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Four killed in access to water protests in South Africa

The Associated Press reports that four people have been killed in clashes with police in a township in South Africa. “Mothutlung residents had been demanding access to water. Violent protests periodically break out in some poor South African communities that complain of poor government services.”

On the weekend, the South African Broadcasting Corporation explained, “Residents have had interrupted water supply since last year. This week the community took to the streets demanding uninterrupted water supply and the standoff with police claimed these lives.”

The South African Press Association (SAPA) notes, “A fourth person has died following violent clashes near Brits over access to water, Jacarandafm News reported on Monday. ‘He was shot in the head with live ammunition…’ …Two (other) protesters (have been) shot dead, allegedly by police. Another man died after falling out of a moving police vehicle in a bid to escape, according to police.”

Earlier today, Eye Witness News reported, “On Friday, Water Affairs Minister Edna Molewa promised the Mothutlung community that three pumps supplying the area with water are operational and all residents will have water by today.” Another news report notes, “Water has been restored in Mothutlung, near Brits in the North West, the premier’s spokesman Lesiba Kgwele said on Sunday. ‘Water has been restored in most parts of Mothutlung, the challenge is that people are watering their gardens which is affecting the supply of water to some areas’, Kgwele said.”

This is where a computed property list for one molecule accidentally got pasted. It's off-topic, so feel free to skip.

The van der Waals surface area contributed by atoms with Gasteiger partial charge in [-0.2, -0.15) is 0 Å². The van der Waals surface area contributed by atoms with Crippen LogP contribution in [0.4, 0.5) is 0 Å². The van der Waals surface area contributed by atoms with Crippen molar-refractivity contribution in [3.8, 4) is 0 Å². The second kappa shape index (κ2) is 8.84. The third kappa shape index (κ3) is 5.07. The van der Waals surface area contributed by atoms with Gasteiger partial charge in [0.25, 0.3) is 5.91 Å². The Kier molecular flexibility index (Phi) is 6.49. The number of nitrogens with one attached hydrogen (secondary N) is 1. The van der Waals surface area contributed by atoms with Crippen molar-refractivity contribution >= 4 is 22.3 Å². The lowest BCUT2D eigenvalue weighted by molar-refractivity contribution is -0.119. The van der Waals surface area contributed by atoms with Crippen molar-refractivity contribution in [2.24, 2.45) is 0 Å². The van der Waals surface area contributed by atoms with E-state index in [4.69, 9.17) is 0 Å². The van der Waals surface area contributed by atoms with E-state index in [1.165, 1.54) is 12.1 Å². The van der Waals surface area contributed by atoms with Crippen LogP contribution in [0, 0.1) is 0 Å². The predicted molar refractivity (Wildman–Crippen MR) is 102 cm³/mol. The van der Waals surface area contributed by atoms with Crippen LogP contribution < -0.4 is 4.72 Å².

News 24 says that water tankers have been trucking in water for the community.

Our former Durban-based Blue Planet Project organizer Mary Galvin (now a professor at the University of Johannesburg) comments, “In the run up to national elections, the ANC is pumping resources into service delivery. Still many municipalities are so dysfunctional that they are failing to deliver. In an area not far from Johannesburg, known as eGoli or the City of Gold, police killed three men protesting the water crisis. And this is on the heels of Marikana, when police killed 34 protesting miners. This raises serious questions about the state of South Africa’s democracy. Yet, with temperatures at 30 degrees Celsius, how else can people get attention to their dire water situation other than through protest?”